Thursday, May 14, 2020, will mark Leah Sharibu’s 17th year of existence on earth. By that day, she will also have gone deeper into her 3rd year as a captive in Boko Haram’s custody, ministering to the needs of the terrorists in an unfamiliar desert terrain. Lest we forget, Leah was abducted, alongside 109 other female students, from Government Girls Science and Technical College, Dapchi in Yobe State on February 19, 2018. While most of the girls have since been recovered and reunited with their families, the poor girl was denied her freedom after refusing to renounce her Christian religious faith for Islam. Well, Leah’s birthday isn’t the essence of this piece. It is about what her present ordeal portends for the future of Nigeria.
Culture, paraphrasing Edward B. Taylor’s more robust definition, is about ‘the totality of the pattern of behavior of a particular group of people,’ So, Leah Sharibu reminds us of a Yoruba saying: ‘omo eni ku, o san ju omo eni nu lo’ (One’s child is dead is better than one’s child is missing). Had Leah been involved in an accident and died in the process, people would have mourned her passing and accepted her fate as: ‘God giveth, God taketh.’ Yes, that would have brought a closure to the whole thing and nobody would think about it again. After all, death is also part of life! But, for the girl to be taken away from a ‘sovereign nation state’, to which her parents had willingly surrendered their powers to self-preserve and fend against enemies, domestic and foreign, is an anomaly. The fact that they will also remember the girl and her plight on a daily basis kills them slowly and erodes their confidence in the Nigerian State. Reports even had it that the teenager is now carrying a baby for the terrorists. Still, government is there, pretending as if there are no Leah Sharibus, still languishing in the terrorists’ den!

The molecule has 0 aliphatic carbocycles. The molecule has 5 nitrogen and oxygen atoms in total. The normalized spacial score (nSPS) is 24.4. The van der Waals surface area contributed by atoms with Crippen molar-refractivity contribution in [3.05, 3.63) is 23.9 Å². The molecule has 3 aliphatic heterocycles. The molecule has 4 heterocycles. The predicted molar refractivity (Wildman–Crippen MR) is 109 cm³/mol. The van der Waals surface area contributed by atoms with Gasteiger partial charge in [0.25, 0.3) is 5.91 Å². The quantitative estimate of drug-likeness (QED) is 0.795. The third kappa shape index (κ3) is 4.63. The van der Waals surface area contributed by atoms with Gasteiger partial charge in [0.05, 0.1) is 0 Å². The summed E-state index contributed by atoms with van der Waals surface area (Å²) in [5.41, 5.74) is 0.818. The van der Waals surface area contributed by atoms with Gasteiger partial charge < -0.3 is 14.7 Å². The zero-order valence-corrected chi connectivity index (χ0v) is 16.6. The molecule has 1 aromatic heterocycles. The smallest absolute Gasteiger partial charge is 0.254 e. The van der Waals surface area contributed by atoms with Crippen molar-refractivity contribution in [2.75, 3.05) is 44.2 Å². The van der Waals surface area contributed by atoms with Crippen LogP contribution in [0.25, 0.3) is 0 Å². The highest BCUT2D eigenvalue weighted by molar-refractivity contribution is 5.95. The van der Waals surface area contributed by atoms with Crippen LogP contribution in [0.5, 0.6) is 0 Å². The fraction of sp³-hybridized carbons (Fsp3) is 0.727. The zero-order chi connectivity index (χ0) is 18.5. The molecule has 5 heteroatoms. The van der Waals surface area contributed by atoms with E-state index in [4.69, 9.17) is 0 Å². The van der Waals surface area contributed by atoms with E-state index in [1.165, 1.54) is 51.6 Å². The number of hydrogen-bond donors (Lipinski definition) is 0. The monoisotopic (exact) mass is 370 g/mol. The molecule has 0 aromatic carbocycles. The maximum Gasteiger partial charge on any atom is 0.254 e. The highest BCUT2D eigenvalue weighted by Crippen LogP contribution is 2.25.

Unpretentiously, the first thing as State has as its core responsibility to every citizen is the safety it provides over life and property. Once that is lost, the State no longer has any moral rights to demand civic duties of its citizens. Instantaneously, civic responsibility dovetails into inanities, and makes no sense. Had Leah been the president’s daughter, would the Nigerian State have treated her that way? When Iyabo, former President Olusegun Obasanjo’s daughter, was molested by some criminals on the way to Cotonou, the man used his mighty powers to close Nigeria-Benin Republic border; and Beninese knew no peace until HamaniTidjani was arrested and brought back to Nigeria to face justice. When Yusuf, President Muhammadu Buhari’s son, was also involved in what some Nigerians arguably termed a self-induced accident, Nigeria was literally shut down, until the president’s son fully recovered. But Leah is not even the daughter of a Local Government Chairman, let alone a state governor. So, why mustn’t she be made to bear the negative consequences of being born a Nigerian?